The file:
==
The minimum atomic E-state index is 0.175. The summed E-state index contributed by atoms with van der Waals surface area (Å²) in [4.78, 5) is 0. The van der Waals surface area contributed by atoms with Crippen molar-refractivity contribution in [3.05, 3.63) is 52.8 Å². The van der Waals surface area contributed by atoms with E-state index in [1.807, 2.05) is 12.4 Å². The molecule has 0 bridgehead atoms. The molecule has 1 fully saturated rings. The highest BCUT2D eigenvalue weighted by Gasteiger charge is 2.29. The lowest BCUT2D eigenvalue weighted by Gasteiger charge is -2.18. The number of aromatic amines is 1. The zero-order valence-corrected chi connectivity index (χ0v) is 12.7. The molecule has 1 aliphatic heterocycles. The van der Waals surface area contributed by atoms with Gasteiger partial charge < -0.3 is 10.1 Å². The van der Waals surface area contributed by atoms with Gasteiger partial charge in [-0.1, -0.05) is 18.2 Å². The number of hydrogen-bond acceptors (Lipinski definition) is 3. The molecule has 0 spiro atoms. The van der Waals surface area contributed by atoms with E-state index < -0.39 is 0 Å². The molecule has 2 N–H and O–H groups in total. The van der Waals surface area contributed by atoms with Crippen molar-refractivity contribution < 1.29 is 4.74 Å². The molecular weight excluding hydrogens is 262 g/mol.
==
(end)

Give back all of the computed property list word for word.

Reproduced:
The minimum atomic E-state index is 0.175. The summed E-state index contributed by atoms with van der Waals surface area (Å²) in [4.78, 5) is 0. The van der Waals surface area contributed by atoms with Crippen molar-refractivity contribution in [3.05, 3.63) is 52.8 Å². The van der Waals surface area contributed by atoms with E-state index in [1.807, 2.05) is 12.4 Å². The molecule has 0 bridgehead atoms. The molecule has 1 fully saturated rings. The highest BCUT2D eigenvalue weighted by Gasteiger charge is 2.29. The lowest BCUT2D eigenvalue weighted by Gasteiger charge is -2.18. The number of aromatic amines is 1. The zero-order valence-corrected chi connectivity index (χ0v) is 12.7. The molecule has 1 aliphatic heterocycles. The van der Waals surface area contributed by atoms with Gasteiger partial charge < -0.3 is 10.1 Å². The van der Waals surface area contributed by atoms with Gasteiger partial charge in [-0.1, -0.05) is 18.2 Å². The number of hydrogen-bond acceptors (Lipinski definition) is 3. The molecule has 0 spiro atoms. The van der Waals surface area contributed by atoms with E-state index < -0.39 is 0 Å². The molecule has 2 N–H and O–H groups in total. The van der Waals surface area contributed by atoms with Crippen molar-refractivity contribution < 1.29 is 4.74 Å². The molecular weight excluding hydrogens is 262 g/mol.